edited by Stanley H. Cath, Alvin Kahn, and Nathan Cobb, 178 pp, $7.95, New York, Scribner's, 1977.
This article is only available in the PDF format. Download the PDF to view the article, as well as its associated figures and tables.
"Lincoln's Doctor's Dog" used to be the all-inclusive book title guaranteed to catch everyone's interest. In the late 1970s, physical fitness, emotional understanding, and self-improvement seem to be the keys to best-sellers. In "Love and Hate on the Tennis Court: How Hidden Emotions Affect Your Game," we have a neat package of all three themes. Next to jogging, tennis is surely the favorite sport of the intellectual-turned-physical-fitness buffs who constitute the book-buying public. Understand your emotions, improve your game: how can such a book be anything but an instant winner?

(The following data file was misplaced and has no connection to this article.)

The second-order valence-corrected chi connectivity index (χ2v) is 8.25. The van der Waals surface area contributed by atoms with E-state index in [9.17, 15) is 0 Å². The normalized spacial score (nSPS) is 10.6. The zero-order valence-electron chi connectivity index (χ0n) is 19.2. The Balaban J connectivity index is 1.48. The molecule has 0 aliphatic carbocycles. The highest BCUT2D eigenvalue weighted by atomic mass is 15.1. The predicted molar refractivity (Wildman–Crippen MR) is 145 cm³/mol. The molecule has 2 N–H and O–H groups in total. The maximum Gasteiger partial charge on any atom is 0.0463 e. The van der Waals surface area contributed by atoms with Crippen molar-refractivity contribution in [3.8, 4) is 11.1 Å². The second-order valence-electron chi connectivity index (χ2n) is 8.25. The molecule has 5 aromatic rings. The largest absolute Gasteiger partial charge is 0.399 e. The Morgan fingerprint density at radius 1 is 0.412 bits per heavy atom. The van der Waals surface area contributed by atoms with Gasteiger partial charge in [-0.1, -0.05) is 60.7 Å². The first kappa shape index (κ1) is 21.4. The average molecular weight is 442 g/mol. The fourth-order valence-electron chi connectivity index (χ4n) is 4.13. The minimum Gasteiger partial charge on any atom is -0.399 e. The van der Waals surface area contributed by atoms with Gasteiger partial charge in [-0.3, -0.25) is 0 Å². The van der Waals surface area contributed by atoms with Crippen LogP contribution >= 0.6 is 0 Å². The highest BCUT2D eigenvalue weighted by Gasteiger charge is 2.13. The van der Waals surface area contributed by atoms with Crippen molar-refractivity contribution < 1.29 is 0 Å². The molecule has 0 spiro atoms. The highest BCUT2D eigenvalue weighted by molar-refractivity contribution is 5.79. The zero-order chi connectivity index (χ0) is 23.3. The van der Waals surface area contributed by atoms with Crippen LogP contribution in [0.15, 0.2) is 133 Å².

It could be shorter, less repetitive, and less expensive. The case histories are instantly recognizable; the conclusions drawn therefrom are predictable but pleasantly phrased; the self-improvement pointers (headed, at the end of each chapter, "Ways to Net Profit") abound with common sense. The aggregate, however, is not enough for a book. As an article in a glossy magazine, illustrated by
Widmann FK. Love and Hate on the Tennis Court: How Hidden Emotions Affect Your Game. JAMA. 1977;238(14):1570. doi:10.1001/jama.1977.03280150140058